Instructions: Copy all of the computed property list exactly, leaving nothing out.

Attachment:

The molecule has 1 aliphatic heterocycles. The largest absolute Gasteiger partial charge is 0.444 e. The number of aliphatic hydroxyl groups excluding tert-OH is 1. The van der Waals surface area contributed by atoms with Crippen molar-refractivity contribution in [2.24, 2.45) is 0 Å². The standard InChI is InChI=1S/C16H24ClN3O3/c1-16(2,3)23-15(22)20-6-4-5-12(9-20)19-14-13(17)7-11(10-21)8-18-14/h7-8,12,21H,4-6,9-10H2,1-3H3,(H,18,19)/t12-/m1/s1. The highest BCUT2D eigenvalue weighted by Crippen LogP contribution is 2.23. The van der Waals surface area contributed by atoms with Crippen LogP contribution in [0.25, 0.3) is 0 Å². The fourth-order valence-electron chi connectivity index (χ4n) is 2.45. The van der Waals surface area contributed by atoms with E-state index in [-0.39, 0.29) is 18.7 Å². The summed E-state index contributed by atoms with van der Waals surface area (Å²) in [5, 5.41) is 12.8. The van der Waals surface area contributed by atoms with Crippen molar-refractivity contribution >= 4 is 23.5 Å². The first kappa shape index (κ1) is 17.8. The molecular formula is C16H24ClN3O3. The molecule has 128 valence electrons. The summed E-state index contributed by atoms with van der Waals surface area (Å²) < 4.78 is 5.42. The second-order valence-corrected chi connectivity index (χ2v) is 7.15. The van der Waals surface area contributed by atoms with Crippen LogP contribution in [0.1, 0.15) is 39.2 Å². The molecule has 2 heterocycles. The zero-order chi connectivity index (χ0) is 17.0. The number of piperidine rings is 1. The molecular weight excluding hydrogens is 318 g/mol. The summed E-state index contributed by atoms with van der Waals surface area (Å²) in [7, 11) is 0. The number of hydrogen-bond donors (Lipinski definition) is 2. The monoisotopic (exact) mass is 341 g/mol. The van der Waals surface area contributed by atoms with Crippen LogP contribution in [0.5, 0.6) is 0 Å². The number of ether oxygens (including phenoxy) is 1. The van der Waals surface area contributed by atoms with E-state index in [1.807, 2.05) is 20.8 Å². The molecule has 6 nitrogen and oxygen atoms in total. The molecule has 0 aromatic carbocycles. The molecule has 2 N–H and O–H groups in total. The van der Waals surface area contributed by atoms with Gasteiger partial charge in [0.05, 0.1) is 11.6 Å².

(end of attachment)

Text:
The molecule has 1 aliphatic heterocycles. The largest absolute Gasteiger partial charge is 0.444 e. The number of aliphatic hydroxyl groups excluding tert-OH is 1. The van der Waals surface area contributed by atoms with Crippen molar-refractivity contribution in [2.24, 2.45) is 0 Å². The standard InChI is InChI=1S/C16H24ClN3O3/c1-16(2,3)23-15(22)20-6-4-5-12(9-20)19-14-13(17)7-11(10-21)8-18-14/h7-8,12,21H,4-6,9-10H2,1-3H3,(H,18,19)/t12-/m1/s1. The highest BCUT2D eigenvalue weighted by Crippen LogP contribution is 2.23. The van der Waals surface area contributed by atoms with Crippen LogP contribution in [0.25, 0.3) is 0 Å². The fourth-order valence-electron chi connectivity index (χ4n) is 2.45. The van der Waals surface area contributed by atoms with E-state index in [-0.39, 0.29) is 18.7 Å². The summed E-state index contributed by atoms with van der Waals surface area (Å²) in [5, 5.41) is 12.8. The van der Waals surface area contributed by atoms with Crippen molar-refractivity contribution >= 4 is 23.5 Å². The first kappa shape index (κ1) is 17.8. The molecular formula is C16H24ClN3O3. The molecule has 128 valence electrons. The summed E-state index contributed by atoms with van der Waals surface area (Å²) < 4.78 is 5.42. The second-order valence-corrected chi connectivity index (χ2v) is 7.15. The van der Waals surface area contributed by atoms with Crippen LogP contribution in [0.1, 0.15) is 39.2 Å². The molecule has 2 heterocycles. The zero-order chi connectivity index (χ0) is 17.0. The number of piperidine rings is 1. The molecular weight excluding hydrogens is 318 g/mol. The summed E-state index contributed by atoms with van der Waals surface area (Å²) in [7, 11) is 0. The number of hydrogen-bond donors (Lipinski definition) is 2. The monoisotopic (exact) mass is 341 g/mol. The van der Waals surface area contributed by atoms with Crippen LogP contribution in [0.5, 0.6) is 0 Å². The number of ether oxygens (including phenoxy) is 1. The van der Waals surface area contributed by atoms with E-state index in [1.807, 2.05) is 20.8 Å². The molecule has 6 nitrogen and oxygen atoms in total. The molecule has 0 aromatic carbocycles. The molecule has 2 N–H and O–H groups in total. The van der Waals surface area contributed by atoms with Gasteiger partial charge in [0.05, 0.1) is 11.6 Å².